The Short Life of Tri-X Man – by Frank H. Wu

By frankhwu

I am not the person I thought I was. When I got back into film photography, shooting a Contax G2, I envisioned myself loading it with roll upon roll of Kodak Tri-X black and white film, in order to make images of moody, smoke-filled, dimly-lit, vaguely disreputable jazz clubs. The pictures would be all the better for being grainy. That artifact of the film emulsion would establish my street credibility, if the compositions did not, and viewers would respect that I had been there in the moment, as if I had stepped into a scene more hip than any reality.

Perhaps each of us has the private fantasy life we lead inside our own heads, which, when described in detail, is revealed to be about as ridiculous as my imagined role in such a noir reverie. But the most significant aspect of my make believe moment need not be a delusion. I can purchase, still, Tri-X, and I can create situations with its definitive look. There could be the musicians, sweating as they put on the show; the patrons enjoying the sounds, with empty bottles and full ashtrays in front of them. I would document the birth of the cool.

Except I am not that guy. I do not even aspire to be that guy. I sort of do. Yet I’d like to be at least two other guys as well.

The first guy I have discovered myself to be is a copy of Tri-X man. I am shooting ISO 400 black and white film, pushed to a couple of stops. I am not, however, shooting five packs of Tri-X. It’s too pricey for my budget. Instead, I bought a bunch of Fomapan, and I also ordered even more frugal alternatives. I’m satisfied. Thanks to the lomography movement, what previously appeared to be lesser quality is now accepted as distinctive. Softer, less contrasty emulsions have their own virtues, and thank goodness there is no mandated standard.

What I do is load a roll and manually set the ISO. My second-hand Contax came to me in as about as mint condition as I could have hoped for, but I believe the automatic DX code reader has a problem. The other possibility, always important to bear in mind, is user error. Regardless, I have been dialing the ISO for myself, marking the canister with permanent ink. The shop I use, Photoworks, charges a bit more to push the film in development. That is fair given the extra trouble.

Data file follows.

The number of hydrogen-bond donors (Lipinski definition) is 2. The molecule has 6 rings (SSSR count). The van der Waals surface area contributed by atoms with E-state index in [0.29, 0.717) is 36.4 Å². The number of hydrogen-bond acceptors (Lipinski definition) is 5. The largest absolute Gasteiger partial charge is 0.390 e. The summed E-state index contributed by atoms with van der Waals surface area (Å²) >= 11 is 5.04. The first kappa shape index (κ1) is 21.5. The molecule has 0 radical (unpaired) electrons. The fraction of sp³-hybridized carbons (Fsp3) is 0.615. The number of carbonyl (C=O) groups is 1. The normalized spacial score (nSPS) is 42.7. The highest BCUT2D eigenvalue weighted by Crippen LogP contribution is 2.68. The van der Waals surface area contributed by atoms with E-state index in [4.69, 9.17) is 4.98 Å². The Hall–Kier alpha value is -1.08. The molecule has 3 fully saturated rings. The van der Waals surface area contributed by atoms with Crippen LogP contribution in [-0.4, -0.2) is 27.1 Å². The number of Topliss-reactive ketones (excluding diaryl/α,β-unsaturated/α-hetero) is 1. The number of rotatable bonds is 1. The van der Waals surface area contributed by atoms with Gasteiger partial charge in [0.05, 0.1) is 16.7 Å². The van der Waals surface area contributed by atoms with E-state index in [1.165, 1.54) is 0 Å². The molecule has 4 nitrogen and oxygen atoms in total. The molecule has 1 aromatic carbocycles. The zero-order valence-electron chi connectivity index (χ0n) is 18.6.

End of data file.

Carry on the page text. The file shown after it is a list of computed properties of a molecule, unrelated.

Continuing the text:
Then I carry around a neutral density filter during the brightest hours. A fraction of the results, those that should have been at box speed, turn out grainer than necessary. Since I regard grain as integral, I am fine with that. I wouldn’t add grain artificially as a digital enhancement, since that feels somehow wrong or as if it must be an effort to cover up technical defects. The grain that is there naturally is earned, if not elegant.

I am willing to be more extreme than that though. I also am shooting Ilford Delta 3200. That is said to be the fastest commercially available stock. The lead pouch for travel, to protect against the airport X-Ray scanner, is no conceit. With this film, I can prowl around at night in the city, confident that I can capture the happenings. If the “auto” mode suggests a shutter speed that will be a problem, I can switch to 1/60 of a second, which I can handhold, barely, accepting slightly underexposed frames.

I’m surprised by the realization I enjoy the opposite though. I tried Ilford Pan F 50. That is among the slowest readily found film. It was love at first sight. The inkiness justifies the cliche, “a picture is worth a thousand words.” The grain is so fine it is not discernible. I know it has to be there, but it is invisible for practical purposes. The best word for it is “smooth.” It must be as mathematically pure a continuous function as possible.

Ilford Delta 3200 and Ilford Pan F 50 are specialized. It might feel inappropriate to put them into general use, not only wasteful economically but maybe even wrong aesthetically? At noon, the Ilford Delta 3200 would require filters verging on opaque or stopping down to a pinhole. Before sunrise or after sunset, or even approaching either, the Ilford Pan F 50 would require a tripod. As soon as I express that, I am challenged. The truth is I might experiment with these conditions.

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About The Author

By frankhwu